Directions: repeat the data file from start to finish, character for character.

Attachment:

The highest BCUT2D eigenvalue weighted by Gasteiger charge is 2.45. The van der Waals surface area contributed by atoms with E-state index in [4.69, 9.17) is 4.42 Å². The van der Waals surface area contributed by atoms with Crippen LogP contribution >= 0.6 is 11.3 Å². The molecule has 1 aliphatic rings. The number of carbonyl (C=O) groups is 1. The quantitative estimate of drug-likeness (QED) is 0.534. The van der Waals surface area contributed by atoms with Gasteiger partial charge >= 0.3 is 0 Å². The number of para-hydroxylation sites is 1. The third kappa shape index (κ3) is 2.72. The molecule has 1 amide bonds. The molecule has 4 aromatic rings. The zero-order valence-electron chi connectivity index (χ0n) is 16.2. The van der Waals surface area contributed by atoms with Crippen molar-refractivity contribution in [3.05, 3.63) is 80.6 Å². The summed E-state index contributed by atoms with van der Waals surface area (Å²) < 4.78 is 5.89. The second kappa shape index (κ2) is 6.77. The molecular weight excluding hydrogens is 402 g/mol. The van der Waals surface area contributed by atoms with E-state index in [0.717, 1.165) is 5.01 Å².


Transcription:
The highest BCUT2D eigenvalue weighted by Gasteiger charge is 2.45. The van der Waals surface area contributed by atoms with E-state index in [4.69, 9.17) is 4.42 Å². The van der Waals surface area contributed by atoms with Crippen LogP contribution >= 0.6 is 11.3 Å². The molecule has 1 aliphatic rings. The number of carbonyl (C=O) groups is 1. The quantitative estimate of drug-likeness (QED) is 0.534. The van der Waals surface area contributed by atoms with Gasteiger partial charge >= 0.3 is 0 Å². The number of para-hydroxylation sites is 1. The third kappa shape index (κ3) is 2.72. The molecule has 1 amide bonds. The molecule has 4 aromatic rings. The zero-order valence-electron chi connectivity index (χ0n) is 16.2. The van der Waals surface area contributed by atoms with Crippen molar-refractivity contribution in [3.05, 3.63) is 80.6 Å². The summed E-state index contributed by atoms with van der Waals surface area (Å²) < 4.78 is 5.89. The second kappa shape index (κ2) is 6.77. The molecular weight excluding hydrogens is 402 g/mol. The van der Waals surface area contributed by atoms with E-state index in [0.717, 1.165) is 5.01 Å².